cundliffe

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Lecture 6: The 'central dogma' of molecular biology
Information stored as the base pair sequence of DNA encodes the amino acid sequences of the
thousands of proteins present in any given cell. The coded information in a gene sequence is first
TRANSCRIBED into an RNA nucleotide sequence and then TRANSLATED into a protein amino acid
sequence. Therefore, the process of RNA biosynthesis is referred to as TRANSCRIPTION and protein
synthesis is known as TRANSLATION.
Note: some genes encode RNA molecules (e.g. ribosomal RNAs or transfer
RNAs) rather than proteins, so the information they encode is transcribed but
not translated
RNA is a polymer of ribonucleotides linked via 3' 5' phosphodiester bonds
that differs from DNA in several respects:
RNA contains ribose, not dribose. How do these sugars
differ?
Deoxyribose has an oxygen atom on the 2' carbon atom
RNA contains Uracil not Thymine. How does the U base differ from T?
Uracil only differs from thymine in that it has a methyl on the 5 carbon
RNA is usually single stranded and does not contain equal amounts of A versus U or G versus C.
RNA molecules typically fold back on themselves to give stem-loop structures (secondary
structures) with base-pairing in the helical stems.
Non-standard base-pairs are common in RNA secondary structures even though the
vast majority of the pairings are the familiar A**U and G***C. Give an example of a
non-standard base-pair.
G-U is a non standed base pair with one hydrogen bond between them
RNA (particularly tRNA) contains 'odd' nucleosides although the standard ones
predominate by far. Give an example of an 'odd' nucleoside.
Types of RNA

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RNA' as if it were a homogeneous substance but there are different functional types of RNA.
Some are enzymes (!) others have unknown functions.
Messenger RNA (mRNA).
This acts as genetic intermediate, carrying information from the gene (i.e. DNA) to the protein
synthesis machinery (i.e.ribosomes).
In eukaryotes, this means that mRNA passes from the nucleus to the cytosol: bacteria do not
have nuclei but they still use mRNA in a similar manner.
programmes ribosomes
length depends on gene size
Ribosomal RNA (rRNA).…read more

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In this context, what is meant by the term COGNATE?
a tRNA and its corresponding amino acid
Transcription (RNA synthesis) in E. coli
RNA polymerase is a highly processive enzyme that catalysis the reaction:
(RNA)n + NTP (RNA)n+1 + PPi
RNA polymerase requires NTPs plus Mg 2+ and a double-stranded (ds) DNA template.
Synthesis precedes 5' - 3' via the formation of 3' - 5' phosphodiester bonds and is driven by
hydrolysis of inorganic pyrophosphate (PPi).…read more

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In bacteria, a single type of RNA polymerase makes all of the different kinds of RNA. In
eukaryotes, there are multiple RNA polymerases each making a different type of RNA.
Both strands of DNA are used as templates for transcription but not over their whole length, so that,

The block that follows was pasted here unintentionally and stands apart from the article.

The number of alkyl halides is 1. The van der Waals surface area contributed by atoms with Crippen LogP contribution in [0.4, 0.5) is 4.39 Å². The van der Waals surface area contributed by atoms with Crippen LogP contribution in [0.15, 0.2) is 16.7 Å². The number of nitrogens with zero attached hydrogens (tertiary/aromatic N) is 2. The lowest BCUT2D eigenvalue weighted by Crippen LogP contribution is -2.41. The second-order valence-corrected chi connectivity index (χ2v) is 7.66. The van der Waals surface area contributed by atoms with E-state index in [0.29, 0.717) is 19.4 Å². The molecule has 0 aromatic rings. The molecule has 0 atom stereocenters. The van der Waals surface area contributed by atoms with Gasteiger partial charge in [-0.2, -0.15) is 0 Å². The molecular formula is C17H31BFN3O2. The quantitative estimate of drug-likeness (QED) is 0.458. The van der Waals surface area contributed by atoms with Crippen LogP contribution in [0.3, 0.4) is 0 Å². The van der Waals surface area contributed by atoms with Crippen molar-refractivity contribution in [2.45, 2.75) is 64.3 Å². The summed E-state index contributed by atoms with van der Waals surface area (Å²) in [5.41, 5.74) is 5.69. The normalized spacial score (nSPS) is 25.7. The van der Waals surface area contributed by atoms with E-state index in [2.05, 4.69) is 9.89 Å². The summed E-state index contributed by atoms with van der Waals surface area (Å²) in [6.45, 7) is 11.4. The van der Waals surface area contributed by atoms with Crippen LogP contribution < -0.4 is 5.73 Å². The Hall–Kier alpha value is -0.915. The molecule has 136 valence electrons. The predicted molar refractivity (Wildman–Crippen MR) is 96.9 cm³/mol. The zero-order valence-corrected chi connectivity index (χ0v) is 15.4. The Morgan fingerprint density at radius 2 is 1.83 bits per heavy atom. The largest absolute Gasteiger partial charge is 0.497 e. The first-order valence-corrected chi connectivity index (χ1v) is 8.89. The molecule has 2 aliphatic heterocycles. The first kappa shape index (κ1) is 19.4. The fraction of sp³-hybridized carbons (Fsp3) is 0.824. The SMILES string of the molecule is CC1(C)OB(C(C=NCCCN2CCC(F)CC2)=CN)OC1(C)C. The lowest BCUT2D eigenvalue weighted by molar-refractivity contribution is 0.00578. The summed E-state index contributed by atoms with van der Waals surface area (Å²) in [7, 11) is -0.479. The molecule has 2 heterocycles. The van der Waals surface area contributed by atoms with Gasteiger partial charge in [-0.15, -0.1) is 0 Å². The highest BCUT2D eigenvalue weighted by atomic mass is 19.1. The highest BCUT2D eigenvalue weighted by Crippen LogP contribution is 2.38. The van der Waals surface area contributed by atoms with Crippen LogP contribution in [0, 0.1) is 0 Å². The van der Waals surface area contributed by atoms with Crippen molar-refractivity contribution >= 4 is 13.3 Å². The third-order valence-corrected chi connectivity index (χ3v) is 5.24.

at any position along a DNA molecule, one strand or the other may be transcribed.…read more

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If the heat-denatured DNA is then cooled rapidly, the strands will stay apart because they will
not have time to line up correctly and ANNEAL together again.
Annealing (a process also referred to as RENATURATION or HYBRIDISATION) will occur, however,
if the DNA is cooled slowly.…read more

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Following the action of E. coli RNA polymerase on phage DNA, the resultant
TRANSCRIPT (i.e. the RNA product) was found to hybridise with only one
Strand of the DNA.
Thus, RNA polymerase makes a complimentary copy
Of only one DNA strand during transcription.
In summary, each RNA molecule (messenger, ribosomal or transfer) is made
as a complementary copy of one of the DNA strands (the 'TRANSCRIBED
STRAND' or 'TEMPLATE STRAND') so that the RNA product has the same
sequence as the 'NON-TRANSCRIBE.…read more

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DNA where transcription begins ( promoter site)
at these sites participate in the initiation of RNA synthesis and then dissociates to from
the rest of the enzyme
random starts on foreign DNA
Both forms can transcribe 'foreign' DNA, but they do so with random starts, as does the core enzyme
acting on E. coli DNA. Holoenzyme from E. coli recognises specific sequences in E. coli DNA.…read more

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Post-transcriptional modification
RNA synthesis involves TRANSCRIPTION plus POST-TRANSCRIPTIONAL MODIFICATION. Understand the
meaning of: PRIMARY TRANSCRIPT; RNA PROCESSING; MATURE RNA. Here, we consider processing of
tRNA andrRNA. Processing of eukaryotic mRNA will be discussed in the next lecture.
Bacterial mRNA is not processed at all.
The primary transcript ('precursor tRNA') from each tRNA gene gets shortened at both ends
and then, if necessary, -CCA is added at the 3'-end of the product.…read more

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Mature tRNAs and the long rRNAs from both prokaryotes and eukaryotes are chemically
modified post-transcriptionally.
This occurs mainly on the primary transcripts although some modifications take place after
length-shortening.
The principal forms of chemical modification are: pseudouridine formation (Greek letter psi,
) via isomerisation of specific (not all) uridine
nucleosides in the primary transcript
ribose-methylation at the 2'-OH group
base-modification (most commonly,
N-methylation).…read more

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Rifamycin (semi-synthetic derivative = rifampicin) and Actinomycin D are specific inhibitors of
prokaryotic transcription although they act in fundamentally different ways.…read more

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